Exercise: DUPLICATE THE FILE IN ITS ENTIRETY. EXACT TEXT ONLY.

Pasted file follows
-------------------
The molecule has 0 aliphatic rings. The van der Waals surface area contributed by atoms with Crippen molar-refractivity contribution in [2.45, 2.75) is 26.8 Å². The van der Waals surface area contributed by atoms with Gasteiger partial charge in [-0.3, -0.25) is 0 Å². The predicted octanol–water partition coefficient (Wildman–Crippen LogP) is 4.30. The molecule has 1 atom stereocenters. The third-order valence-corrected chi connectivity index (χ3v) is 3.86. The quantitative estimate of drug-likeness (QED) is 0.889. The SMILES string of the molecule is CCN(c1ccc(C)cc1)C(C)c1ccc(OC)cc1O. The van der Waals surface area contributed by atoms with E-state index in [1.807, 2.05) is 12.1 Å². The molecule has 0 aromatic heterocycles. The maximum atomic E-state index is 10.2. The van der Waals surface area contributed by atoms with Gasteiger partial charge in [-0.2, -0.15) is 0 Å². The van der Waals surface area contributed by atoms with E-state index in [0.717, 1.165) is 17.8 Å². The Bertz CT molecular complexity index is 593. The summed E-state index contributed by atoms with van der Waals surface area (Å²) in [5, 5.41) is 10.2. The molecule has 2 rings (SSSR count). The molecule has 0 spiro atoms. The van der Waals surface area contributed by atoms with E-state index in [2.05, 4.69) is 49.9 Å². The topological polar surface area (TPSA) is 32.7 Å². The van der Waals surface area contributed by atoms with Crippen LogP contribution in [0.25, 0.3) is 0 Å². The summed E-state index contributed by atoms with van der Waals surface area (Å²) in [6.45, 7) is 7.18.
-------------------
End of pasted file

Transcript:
The molecule has 0 aliphatic rings. The van der Waals surface area contributed by atoms with Crippen molar-refractivity contribution in [2.45, 2.75) is 26.8 Å². The van der Waals surface area contributed by atoms with Gasteiger partial charge in [-0.3, -0.25) is 0 Å². The predicted octanol–water partition coefficient (Wildman–Crippen LogP) is 4.30. The molecule has 1 atom stereocenters. The third-order valence-corrected chi connectivity index (χ3v) is 3.86. The quantitative estimate of drug-likeness (QED) is 0.889. The SMILES string of the molecule is CCN(c1ccc(C)cc1)C(C)c1ccc(OC)cc1O. The van der Waals surface area contributed by atoms with E-state index in [1.807, 2.05) is 12.1 Å². The molecule has 0 aromatic heterocycles. The maximum atomic E-state index is 10.2. The van der Waals surface area contributed by atoms with Gasteiger partial charge in [-0.2, -0.15) is 0 Å². The van der Waals surface area contributed by atoms with E-state index in [0.717, 1.165) is 17.8 Å². The Bertz CT molecular complexity index is 593. The summed E-state index contributed by atoms with van der Waals surface area (Å²) in [5, 5.41) is 10.2. The molecule has 2 rings (SSSR count). The molecule has 0 spiro atoms. The van der Waals surface area contributed by atoms with E-state index in [2.05, 4.69) is 49.9 Å². The topological polar surface area (TPSA) is 32.7 Å². The van der Waals surface area contributed by atoms with Crippen LogP contribution in [0.25, 0.3) is 0 Å². The summed E-state index contributed by atoms with van der Waals surface area (Å²) in [6.45, 7) is 7.18.